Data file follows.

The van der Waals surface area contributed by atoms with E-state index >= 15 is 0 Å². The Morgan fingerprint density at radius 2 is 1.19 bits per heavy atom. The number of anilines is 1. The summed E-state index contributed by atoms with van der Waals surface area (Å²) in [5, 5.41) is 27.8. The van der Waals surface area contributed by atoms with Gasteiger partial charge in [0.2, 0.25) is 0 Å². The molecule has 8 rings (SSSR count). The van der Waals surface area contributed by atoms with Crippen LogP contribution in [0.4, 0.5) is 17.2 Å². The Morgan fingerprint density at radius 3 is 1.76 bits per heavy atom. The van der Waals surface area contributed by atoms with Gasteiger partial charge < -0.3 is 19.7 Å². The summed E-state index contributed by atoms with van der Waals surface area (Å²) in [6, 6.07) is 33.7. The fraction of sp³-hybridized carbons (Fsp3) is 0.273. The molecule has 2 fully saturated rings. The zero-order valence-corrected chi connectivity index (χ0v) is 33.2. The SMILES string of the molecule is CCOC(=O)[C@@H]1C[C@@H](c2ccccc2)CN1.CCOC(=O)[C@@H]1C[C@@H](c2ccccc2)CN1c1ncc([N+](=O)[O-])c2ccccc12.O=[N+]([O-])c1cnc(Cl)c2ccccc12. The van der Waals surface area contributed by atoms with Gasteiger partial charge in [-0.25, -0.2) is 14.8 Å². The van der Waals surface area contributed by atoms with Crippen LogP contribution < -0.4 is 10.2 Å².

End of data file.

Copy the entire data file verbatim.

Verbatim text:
The van der Waals surface area contributed by atoms with E-state index >= 15 is 0 Å². The Morgan fingerprint density at radius 2 is 1.19 bits per heavy atom. The number of anilines is 1. The summed E-state index contributed by atoms with van der Waals surface area (Å²) in [5, 5.41) is 27.8. The van der Waals surface area contributed by atoms with Gasteiger partial charge in [0.2, 0.25) is 0 Å². The molecule has 8 rings (SSSR count). The van der Waals surface area contributed by atoms with Crippen LogP contribution in [0.4, 0.5) is 17.2 Å². The Morgan fingerprint density at radius 3 is 1.76 bits per heavy atom. The van der Waals surface area contributed by atoms with Gasteiger partial charge < -0.3 is 19.7 Å². The summed E-state index contributed by atoms with van der Waals surface area (Å²) in [6, 6.07) is 33.7. The fraction of sp³-hybridized carbons (Fsp3) is 0.273. The molecule has 2 fully saturated rings. The zero-order valence-corrected chi connectivity index (χ0v) is 33.2. The SMILES string of the molecule is CCOC(=O)[C@@H]1C[C@@H](c2ccccc2)CN1.CCOC(=O)[C@@H]1C[C@@H](c2ccccc2)CN1c1ncc([N+](=O)[O-])c2ccccc12.O=[N+]([O-])c1cnc(Cl)c2ccccc12. The van der Waals surface area contributed by atoms with Gasteiger partial charge in [-0.25, -0.2) is 14.8 Å². The van der Waals surface area contributed by atoms with Crippen LogP contribution < -0.4 is 10.2 Å².